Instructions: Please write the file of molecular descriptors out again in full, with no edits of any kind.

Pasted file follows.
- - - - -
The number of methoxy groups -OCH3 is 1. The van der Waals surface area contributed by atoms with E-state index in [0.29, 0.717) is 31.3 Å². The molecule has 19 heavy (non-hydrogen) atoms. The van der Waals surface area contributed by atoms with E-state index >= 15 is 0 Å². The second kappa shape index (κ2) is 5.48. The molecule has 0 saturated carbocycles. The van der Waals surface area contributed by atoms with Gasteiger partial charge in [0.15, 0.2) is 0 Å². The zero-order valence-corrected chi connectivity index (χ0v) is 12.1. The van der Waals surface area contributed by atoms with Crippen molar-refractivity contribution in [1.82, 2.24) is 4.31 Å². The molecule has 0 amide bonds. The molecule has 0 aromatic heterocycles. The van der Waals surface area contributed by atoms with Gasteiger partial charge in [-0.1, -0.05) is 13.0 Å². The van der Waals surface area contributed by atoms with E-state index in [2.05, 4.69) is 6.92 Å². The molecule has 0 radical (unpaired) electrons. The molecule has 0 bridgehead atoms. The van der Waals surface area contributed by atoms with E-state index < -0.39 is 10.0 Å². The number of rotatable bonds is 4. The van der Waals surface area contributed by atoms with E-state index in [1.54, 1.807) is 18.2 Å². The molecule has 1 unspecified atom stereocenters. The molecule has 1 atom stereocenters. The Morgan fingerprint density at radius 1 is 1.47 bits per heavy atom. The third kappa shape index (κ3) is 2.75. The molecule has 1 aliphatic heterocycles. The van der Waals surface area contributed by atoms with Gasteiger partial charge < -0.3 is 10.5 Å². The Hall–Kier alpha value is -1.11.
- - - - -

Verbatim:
The number of methoxy groups -OCH3 is 1. The van der Waals surface area contributed by atoms with E-state index in [0.29, 0.717) is 31.3 Å². The molecule has 19 heavy (non-hydrogen) atoms. The van der Waals surface area contributed by atoms with E-state index >= 15 is 0 Å². The second kappa shape index (κ2) is 5.48. The molecule has 0 saturated carbocycles. The van der Waals surface area contributed by atoms with Gasteiger partial charge in [0.15, 0.2) is 0 Å². The zero-order valence-corrected chi connectivity index (χ0v) is 12.1. The van der Waals surface area contributed by atoms with Crippen molar-refractivity contribution in [1.82, 2.24) is 4.31 Å². The molecule has 0 amide bonds. The molecule has 0 aromatic heterocycles. The van der Waals surface area contributed by atoms with Gasteiger partial charge in [-0.1, -0.05) is 13.0 Å². The van der Waals surface area contributed by atoms with E-state index in [2.05, 4.69) is 6.92 Å². The molecule has 0 radical (unpaired) electrons. The molecule has 0 bridgehead atoms. The van der Waals surface area contributed by atoms with E-state index < -0.39 is 10.0 Å². The number of rotatable bonds is 4. The van der Waals surface area contributed by atoms with E-state index in [1.54, 1.807) is 18.2 Å². The molecule has 1 unspecified atom stereocenters. The molecule has 1 atom stereocenters. The Morgan fingerprint density at radius 1 is 1.47 bits per heavy atom. The third kappa shape index (κ3) is 2.75. The molecule has 1 aliphatic heterocycles. The van der Waals surface area contributed by atoms with Gasteiger partial charge < -0.3 is 10.5 Å². The Hall–Kier alpha value is -1.11.